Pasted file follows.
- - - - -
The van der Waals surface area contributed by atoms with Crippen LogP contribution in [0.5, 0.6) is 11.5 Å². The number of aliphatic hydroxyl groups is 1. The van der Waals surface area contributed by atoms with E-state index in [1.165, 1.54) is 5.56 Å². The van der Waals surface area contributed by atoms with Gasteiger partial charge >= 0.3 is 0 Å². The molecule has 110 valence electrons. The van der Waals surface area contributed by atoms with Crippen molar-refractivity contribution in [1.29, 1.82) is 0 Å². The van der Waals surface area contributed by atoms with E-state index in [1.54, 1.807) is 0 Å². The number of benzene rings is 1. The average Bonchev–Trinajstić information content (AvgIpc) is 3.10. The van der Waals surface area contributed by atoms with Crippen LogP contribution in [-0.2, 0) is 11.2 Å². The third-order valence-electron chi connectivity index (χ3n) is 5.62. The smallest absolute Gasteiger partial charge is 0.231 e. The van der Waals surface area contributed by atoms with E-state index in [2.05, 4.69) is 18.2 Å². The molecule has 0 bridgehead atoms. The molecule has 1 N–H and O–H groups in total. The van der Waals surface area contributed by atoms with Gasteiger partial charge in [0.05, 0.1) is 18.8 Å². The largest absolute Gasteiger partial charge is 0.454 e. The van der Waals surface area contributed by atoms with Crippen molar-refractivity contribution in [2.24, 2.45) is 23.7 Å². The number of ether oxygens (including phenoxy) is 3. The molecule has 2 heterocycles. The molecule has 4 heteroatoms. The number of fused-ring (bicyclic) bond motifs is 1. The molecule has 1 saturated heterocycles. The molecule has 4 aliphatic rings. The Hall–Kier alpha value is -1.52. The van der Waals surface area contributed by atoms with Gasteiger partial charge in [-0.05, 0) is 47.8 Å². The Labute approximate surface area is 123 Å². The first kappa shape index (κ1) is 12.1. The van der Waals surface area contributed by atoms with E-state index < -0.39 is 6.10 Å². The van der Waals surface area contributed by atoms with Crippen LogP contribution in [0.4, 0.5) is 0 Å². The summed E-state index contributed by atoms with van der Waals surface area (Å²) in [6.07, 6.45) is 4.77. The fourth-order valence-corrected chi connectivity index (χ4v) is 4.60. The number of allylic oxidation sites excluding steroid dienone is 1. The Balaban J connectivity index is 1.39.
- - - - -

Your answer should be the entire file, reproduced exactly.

The van der Waals surface area contributed by atoms with Crippen LogP contribution in [0.5, 0.6) is 11.5 Å². The number of aliphatic hydroxyl groups is 1. The van der Waals surface area contributed by atoms with E-state index in [1.165, 1.54) is 5.56 Å². The van der Waals surface area contributed by atoms with Gasteiger partial charge >= 0.3 is 0 Å². The molecule has 110 valence electrons. The van der Waals surface area contributed by atoms with Crippen molar-refractivity contribution in [1.29, 1.82) is 0 Å². The van der Waals surface area contributed by atoms with E-state index in [1.54, 1.807) is 0 Å². The number of benzene rings is 1. The average Bonchev–Trinajstić information content (AvgIpc) is 3.10. The van der Waals surface area contributed by atoms with Crippen LogP contribution in [-0.2, 0) is 11.2 Å². The third-order valence-electron chi connectivity index (χ3n) is 5.62. The smallest absolute Gasteiger partial charge is 0.231 e. The van der Waals surface area contributed by atoms with E-state index in [2.05, 4.69) is 18.2 Å². The molecule has 0 bridgehead atoms. The molecule has 1 N–H and O–H groups in total. The van der Waals surface area contributed by atoms with Gasteiger partial charge in [0.05, 0.1) is 18.8 Å². The largest absolute Gasteiger partial charge is 0.454 e. The van der Waals surface area contributed by atoms with Crippen molar-refractivity contribution in [2.24, 2.45) is 23.7 Å². The number of ether oxygens (including phenoxy) is 3. The molecule has 2 heterocycles. The molecule has 4 heteroatoms. The number of fused-ring (bicyclic) bond motifs is 1. The molecule has 1 saturated heterocycles. The molecule has 4 aliphatic rings. The Hall–Kier alpha value is -1.52. The van der Waals surface area contributed by atoms with Gasteiger partial charge in [-0.05, 0) is 47.8 Å². The Labute approximate surface area is 123 Å². The first kappa shape index (κ1) is 12.1. The van der Waals surface area contributed by atoms with E-state index < -0.39 is 6.10 Å². The van der Waals surface area contributed by atoms with Crippen LogP contribution in [0.4, 0.5) is 0 Å². The summed E-state index contributed by atoms with van der Waals surface area (Å²) in [6.07, 6.45) is 4.77. The fourth-order valence-corrected chi connectivity index (χ4v) is 4.60. The number of allylic oxidation sites excluding steroid dienone is 1. The Balaban J connectivity index is 1.39.